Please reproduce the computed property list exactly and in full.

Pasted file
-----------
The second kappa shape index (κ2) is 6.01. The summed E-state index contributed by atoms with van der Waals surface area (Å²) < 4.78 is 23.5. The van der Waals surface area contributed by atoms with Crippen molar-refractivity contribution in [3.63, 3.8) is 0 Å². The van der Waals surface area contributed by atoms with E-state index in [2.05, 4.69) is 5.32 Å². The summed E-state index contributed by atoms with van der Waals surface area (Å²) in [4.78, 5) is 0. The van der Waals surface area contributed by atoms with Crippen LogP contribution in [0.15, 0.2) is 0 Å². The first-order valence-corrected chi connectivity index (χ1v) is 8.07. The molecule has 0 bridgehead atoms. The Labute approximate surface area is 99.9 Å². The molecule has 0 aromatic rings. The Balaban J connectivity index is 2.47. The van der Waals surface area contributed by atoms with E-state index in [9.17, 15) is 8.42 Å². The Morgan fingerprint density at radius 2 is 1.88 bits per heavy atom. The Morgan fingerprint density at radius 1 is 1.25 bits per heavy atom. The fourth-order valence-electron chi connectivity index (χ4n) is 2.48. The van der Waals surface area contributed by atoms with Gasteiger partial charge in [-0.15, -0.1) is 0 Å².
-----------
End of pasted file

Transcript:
The second kappa shape index (κ2) is 6.01. The summed E-state index contributed by atoms with van der Waals surface area (Å²) < 4.78 is 23.5. The van der Waals surface area contributed by atoms with Crippen molar-refractivity contribution in [3.63, 3.8) is 0 Å². The van der Waals surface area contributed by atoms with E-state index in [2.05, 4.69) is 5.32 Å². The summed E-state index contributed by atoms with van der Waals surface area (Å²) in [4.78, 5) is 0. The van der Waals surface area contributed by atoms with Crippen LogP contribution in [0.15, 0.2) is 0 Å². The first-order valence-corrected chi connectivity index (χ1v) is 8.07. The molecule has 0 bridgehead atoms. The Labute approximate surface area is 99.9 Å². The molecule has 0 aromatic rings. The Balaban J connectivity index is 2.47. The van der Waals surface area contributed by atoms with E-state index in [9.17, 15) is 8.42 Å². The Morgan fingerprint density at radius 2 is 1.88 bits per heavy atom. The Morgan fingerprint density at radius 1 is 1.25 bits per heavy atom. The fourth-order valence-electron chi connectivity index (χ4n) is 2.48. The van der Waals surface area contributed by atoms with Gasteiger partial charge in [-0.15, -0.1) is 0 Å².